What is the purpose of the Proposed Development?

The Proposed Development comprises the relocation of the Cambridge Waste Water Treatment Plant (WWTP) from its existing site on land adjoining the north eastern side of the city of Cambridge, to a new location. The relocation enables the delivery of South Cambridgeshire District and Cambridge City Councils’ Area Action Plan for a new low-carbon city district in North East Cambridge, which could create 8,350 homes and 15,000 jobs over the next 20 years.

The purpose of the proposed WWTP will be to treat all waste water and wet sludge from the Cambridge catchment, plus that from the proposed growth indicated in the Local Plan to 2041, with ability to expand beyond to deal with further growth, all within the footprint of the proposed new facility.

As part of its statutory function, Anglian Water operates the existing Cambridge WWTP. The existing Cambridge WWTP receives waste water from the Cambridge catchment either directly from the connected sewerage network or tankered to the plant from homes and businesses that are not connected. This waste water is then treated and the treated effluent discharged through an outfall to the nearby River Cam. The existing Cambridge WWTP is an integrated WWTP, as would be the Proposed Development. Integrated WWTP incorporate a sludge treatment function, in the form of a Sludge Treatment Centre (STC), which treats the sludge derived from the waste water from the catchment, and the “wet sludge” produced by other satellite plants which do not have integrated STC.

The Waterbeach new town development will comprise some 11,000 new homes along with associated business, retail, community and leisure uses when built out. Waste water from Waterbeach will be treated by the proposed WWTP once operational. However, the rate of development at Waterbeach New Town may require a new pipeline (rising main) to be built from Waterbeach to the existing Cambridge WWTP to allow treatment of waste water in advance of the proposed WWTP becoming operational.  In that case, either a later connection would be made to the proposed WWTP from a point on the pipeline route, or flows diverted from the existing Cambridge WWTP via the transfer tunnel. The PEIR assumes a worst-case scenario of all Waterbeach waste water being transferred to the existing Cambridge WWTP and on to the proposed WWTP.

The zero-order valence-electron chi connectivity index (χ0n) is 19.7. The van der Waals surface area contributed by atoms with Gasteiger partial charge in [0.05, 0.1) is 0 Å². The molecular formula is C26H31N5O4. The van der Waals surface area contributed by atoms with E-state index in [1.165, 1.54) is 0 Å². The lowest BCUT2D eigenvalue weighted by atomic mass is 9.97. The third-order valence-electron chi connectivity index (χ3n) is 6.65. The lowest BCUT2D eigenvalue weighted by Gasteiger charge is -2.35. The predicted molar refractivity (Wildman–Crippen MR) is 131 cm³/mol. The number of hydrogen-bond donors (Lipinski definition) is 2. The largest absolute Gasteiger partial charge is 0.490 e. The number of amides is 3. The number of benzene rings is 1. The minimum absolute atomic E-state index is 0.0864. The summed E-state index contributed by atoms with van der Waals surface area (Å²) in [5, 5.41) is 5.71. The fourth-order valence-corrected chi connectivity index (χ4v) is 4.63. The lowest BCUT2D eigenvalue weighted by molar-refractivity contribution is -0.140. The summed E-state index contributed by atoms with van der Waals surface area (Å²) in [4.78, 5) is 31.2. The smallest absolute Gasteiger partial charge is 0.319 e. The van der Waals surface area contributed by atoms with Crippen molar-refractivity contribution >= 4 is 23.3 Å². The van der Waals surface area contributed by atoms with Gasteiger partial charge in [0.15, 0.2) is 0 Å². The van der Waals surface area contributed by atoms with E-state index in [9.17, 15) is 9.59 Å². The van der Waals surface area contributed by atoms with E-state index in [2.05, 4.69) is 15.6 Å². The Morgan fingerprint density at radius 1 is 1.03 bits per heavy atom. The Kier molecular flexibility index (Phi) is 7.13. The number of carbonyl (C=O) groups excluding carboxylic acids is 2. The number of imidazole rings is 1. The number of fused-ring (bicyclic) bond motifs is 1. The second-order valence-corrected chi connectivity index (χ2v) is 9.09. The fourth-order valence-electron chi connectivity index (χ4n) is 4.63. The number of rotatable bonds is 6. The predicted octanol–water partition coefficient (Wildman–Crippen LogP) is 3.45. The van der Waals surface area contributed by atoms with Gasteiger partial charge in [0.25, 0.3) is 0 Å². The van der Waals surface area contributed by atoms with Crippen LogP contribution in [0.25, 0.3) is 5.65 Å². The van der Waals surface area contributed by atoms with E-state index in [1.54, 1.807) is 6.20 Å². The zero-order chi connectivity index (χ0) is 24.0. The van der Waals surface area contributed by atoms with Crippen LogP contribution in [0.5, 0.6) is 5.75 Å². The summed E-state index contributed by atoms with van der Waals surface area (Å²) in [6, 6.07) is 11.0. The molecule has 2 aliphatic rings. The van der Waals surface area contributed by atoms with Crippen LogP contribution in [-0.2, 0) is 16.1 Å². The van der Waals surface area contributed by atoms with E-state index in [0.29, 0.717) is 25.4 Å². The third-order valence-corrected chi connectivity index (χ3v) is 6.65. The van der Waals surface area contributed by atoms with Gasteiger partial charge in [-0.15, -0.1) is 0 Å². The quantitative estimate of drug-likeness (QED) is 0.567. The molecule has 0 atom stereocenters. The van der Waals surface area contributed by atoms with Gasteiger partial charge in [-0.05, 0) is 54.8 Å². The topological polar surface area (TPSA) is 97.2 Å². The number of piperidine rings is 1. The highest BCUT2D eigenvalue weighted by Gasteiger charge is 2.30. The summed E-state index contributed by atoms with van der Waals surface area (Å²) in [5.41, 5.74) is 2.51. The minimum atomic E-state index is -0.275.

How has the proposed WWTP been sized?

The design capacity of the proposed WWTP will be approximately 548,000 population equivalent. The waste water treatment element (i.e. the Water Recycling Centre not including the STC) has an overall design capacity of 270,000 to 300,000 population equivalent. The STC will be designed to treat sludge produced at the proposed WWTP plus imported liquid sludges arriving by road. The STC is designed to treat a total amount of up to 16,000 Tonnes Dry Solids (TDS) per year for both indigenous and imported sludge.

There is flexibility and capacity within the operational footprint of the proposed WWTP to allow for future expansion ensuring the Proposed Development can accommodate growth to at least 2080. These elements are likely to be modular process tanks and units with associated equipment within the footprint of the operational WWTP and not require works to transfer infrastructure outside of this area. At present it is anticipated that impacts arising from a phased construction of these elements would fall within the realistic worst case scenarios assessed.